Former leading New Zealand publisher and bookseller, and widely experienced judge of both the Commonwealth Writers Prize and the Montana New Zealand Book Awards, talks about what he is currently reading, what impresses him and what doesn't, along with chat about the international English language book scene, and links to sites of interest to booklovers.
Wednesday, August 15, 2012
Helen Gurley Brown Was the Practical Goddess of Love to Ordinary Women
Aug 14, 2012 Gail Sheehy
The pioneering Cosmopolitan editor and author of ‘Sex and the Single Girl’ encouraged women not to give up on love, men, sex, or using their feminine wiles—but also boosted their self-confidence to take charge of their own lives. Plus, Robin Givhan on how Gurley Brown harnessed cleavage and 10 tips from her seminal book. I have always thought of Helen Gurley Brown as the female version of a Horatio Alger hero—the American dream of a self-made woman. Like Alger’s fictional heroes, but real, she started with nothing: a father who died early, an impoverished mother, and a crippled sister she needed to support. What she lacked in money for higher education she made up for in hard work and self-discipline, bucking the sexist workplace of the 1950s and ’60s by starting as a secretary and toiling through 17 jobs before she achieved her dream of becoming an editor, at the age of 42.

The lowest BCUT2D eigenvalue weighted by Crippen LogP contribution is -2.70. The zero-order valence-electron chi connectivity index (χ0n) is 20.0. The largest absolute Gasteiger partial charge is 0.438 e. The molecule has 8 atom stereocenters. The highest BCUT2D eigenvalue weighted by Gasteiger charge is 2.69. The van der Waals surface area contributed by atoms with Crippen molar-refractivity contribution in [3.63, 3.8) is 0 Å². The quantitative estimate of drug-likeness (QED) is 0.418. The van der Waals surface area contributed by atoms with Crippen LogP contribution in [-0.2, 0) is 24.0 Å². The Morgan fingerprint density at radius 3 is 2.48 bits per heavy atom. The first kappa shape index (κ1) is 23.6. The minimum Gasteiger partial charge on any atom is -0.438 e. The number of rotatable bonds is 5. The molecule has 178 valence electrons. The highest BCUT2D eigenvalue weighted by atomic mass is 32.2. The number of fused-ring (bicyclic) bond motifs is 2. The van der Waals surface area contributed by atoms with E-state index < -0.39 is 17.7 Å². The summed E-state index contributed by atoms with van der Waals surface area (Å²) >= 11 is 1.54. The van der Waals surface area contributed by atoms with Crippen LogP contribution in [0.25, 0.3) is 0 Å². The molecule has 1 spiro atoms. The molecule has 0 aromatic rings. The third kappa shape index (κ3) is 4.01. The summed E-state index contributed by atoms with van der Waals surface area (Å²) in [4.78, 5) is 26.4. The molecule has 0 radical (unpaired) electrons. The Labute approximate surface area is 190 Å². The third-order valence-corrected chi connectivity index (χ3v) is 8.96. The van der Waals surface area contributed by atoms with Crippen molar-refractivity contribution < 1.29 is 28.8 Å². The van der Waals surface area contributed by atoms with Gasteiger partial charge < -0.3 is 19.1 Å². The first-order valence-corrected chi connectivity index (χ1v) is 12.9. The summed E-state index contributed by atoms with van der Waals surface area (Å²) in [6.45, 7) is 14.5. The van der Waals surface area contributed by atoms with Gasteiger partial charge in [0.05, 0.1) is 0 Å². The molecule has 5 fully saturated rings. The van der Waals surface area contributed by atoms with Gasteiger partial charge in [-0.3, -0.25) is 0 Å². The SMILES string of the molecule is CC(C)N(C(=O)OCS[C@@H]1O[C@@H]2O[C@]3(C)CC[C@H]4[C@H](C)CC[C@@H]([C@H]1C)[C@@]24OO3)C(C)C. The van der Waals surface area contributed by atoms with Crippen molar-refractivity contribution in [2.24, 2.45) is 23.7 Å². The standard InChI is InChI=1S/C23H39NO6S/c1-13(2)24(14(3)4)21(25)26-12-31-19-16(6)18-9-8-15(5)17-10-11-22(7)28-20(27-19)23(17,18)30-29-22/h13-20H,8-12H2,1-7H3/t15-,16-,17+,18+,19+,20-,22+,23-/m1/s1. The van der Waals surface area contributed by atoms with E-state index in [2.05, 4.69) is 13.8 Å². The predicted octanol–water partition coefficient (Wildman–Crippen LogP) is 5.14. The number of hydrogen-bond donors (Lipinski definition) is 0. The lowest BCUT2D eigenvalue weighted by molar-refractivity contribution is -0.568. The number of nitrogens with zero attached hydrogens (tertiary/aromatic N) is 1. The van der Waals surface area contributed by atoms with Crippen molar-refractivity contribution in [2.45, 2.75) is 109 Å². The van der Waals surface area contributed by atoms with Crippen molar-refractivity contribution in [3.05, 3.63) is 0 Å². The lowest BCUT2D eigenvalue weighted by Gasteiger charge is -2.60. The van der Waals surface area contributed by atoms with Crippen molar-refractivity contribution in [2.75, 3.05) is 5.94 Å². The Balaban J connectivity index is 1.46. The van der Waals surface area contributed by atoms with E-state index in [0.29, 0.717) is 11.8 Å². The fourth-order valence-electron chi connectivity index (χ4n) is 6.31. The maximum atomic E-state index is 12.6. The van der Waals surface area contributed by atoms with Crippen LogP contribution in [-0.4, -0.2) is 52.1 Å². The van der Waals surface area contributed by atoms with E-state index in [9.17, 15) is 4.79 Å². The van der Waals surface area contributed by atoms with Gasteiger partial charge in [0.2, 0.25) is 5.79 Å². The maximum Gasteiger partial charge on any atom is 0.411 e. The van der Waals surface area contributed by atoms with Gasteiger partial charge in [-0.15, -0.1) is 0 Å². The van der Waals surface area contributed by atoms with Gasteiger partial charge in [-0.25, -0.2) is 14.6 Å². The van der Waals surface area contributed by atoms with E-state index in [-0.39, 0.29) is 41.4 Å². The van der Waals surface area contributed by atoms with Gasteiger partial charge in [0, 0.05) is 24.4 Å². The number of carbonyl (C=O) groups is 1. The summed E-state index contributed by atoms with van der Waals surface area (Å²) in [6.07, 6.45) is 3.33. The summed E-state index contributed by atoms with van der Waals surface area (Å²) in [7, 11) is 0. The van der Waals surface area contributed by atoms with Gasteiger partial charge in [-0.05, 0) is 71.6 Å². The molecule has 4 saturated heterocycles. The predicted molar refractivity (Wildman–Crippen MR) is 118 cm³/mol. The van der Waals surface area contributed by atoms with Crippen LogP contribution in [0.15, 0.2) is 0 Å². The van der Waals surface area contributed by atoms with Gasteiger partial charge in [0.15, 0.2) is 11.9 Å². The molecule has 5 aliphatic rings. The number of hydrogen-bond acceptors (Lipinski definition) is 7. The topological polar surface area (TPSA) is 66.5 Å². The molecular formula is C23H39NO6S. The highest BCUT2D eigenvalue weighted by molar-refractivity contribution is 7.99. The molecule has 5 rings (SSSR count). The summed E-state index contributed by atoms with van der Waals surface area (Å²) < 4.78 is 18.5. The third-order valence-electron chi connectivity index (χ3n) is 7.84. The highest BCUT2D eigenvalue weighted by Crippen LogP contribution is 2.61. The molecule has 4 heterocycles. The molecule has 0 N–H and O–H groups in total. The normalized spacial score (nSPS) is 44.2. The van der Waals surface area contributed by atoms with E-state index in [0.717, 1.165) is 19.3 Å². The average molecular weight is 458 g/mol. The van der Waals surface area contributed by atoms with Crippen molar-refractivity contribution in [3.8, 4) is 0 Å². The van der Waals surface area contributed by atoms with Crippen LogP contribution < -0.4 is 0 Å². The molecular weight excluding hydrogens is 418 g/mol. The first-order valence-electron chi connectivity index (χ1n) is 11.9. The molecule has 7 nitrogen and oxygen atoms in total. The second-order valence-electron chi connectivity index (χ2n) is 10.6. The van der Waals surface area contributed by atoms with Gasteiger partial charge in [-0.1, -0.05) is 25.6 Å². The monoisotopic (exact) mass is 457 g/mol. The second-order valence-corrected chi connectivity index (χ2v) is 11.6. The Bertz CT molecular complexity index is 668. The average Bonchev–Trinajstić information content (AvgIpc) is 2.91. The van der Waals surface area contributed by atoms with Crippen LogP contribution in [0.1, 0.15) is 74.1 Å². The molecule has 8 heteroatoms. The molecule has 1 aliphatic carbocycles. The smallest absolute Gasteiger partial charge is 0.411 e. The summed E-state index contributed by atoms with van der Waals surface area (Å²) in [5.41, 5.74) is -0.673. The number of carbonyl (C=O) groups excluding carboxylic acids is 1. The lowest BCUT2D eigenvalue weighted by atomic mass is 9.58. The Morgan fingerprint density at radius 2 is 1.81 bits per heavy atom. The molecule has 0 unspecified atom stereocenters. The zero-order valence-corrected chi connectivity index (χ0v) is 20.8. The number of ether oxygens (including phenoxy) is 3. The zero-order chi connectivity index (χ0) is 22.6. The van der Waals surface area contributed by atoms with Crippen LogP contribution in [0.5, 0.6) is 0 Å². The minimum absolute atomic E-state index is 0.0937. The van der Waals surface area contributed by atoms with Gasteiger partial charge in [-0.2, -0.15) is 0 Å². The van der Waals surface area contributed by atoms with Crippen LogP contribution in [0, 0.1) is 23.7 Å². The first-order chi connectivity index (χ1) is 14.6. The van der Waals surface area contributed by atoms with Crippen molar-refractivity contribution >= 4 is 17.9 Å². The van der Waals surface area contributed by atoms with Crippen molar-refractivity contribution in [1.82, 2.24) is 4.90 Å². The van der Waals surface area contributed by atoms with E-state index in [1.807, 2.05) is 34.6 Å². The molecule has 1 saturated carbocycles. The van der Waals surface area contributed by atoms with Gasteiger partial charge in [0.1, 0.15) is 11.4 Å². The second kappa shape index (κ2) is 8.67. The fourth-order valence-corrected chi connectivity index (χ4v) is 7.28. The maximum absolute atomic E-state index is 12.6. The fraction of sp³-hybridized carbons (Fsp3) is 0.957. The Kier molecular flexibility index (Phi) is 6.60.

She called me up that year, in 1965, and introduced herself as the new editor of Cosmopolitan. I was a green reporter at the New York Herald Tribune, but I jumped at her offer of a dream assignment: fly to Paris with Pan American stewardesses (as they were called then) and follow them through their weekend layover—did they have a secret love life? Although they all had hometown boys waiting for them, once assured that they could use pseudonyms, they were guiltless in describing their naughty one-night stands. Well, Virginia, you should have heard the shock and outrage: how dare a magazine lure virgins into vixen-hood!
“Whenever I took a trip after that, stewardesses gave me so much trouble,” Helen later told me, laughing. “They’d say, ‘We’re not horny like that,’ and I’d say, ‘Maybe you aren’t, but your friends are.’” Gail Sheehy's full report at The Daily Beast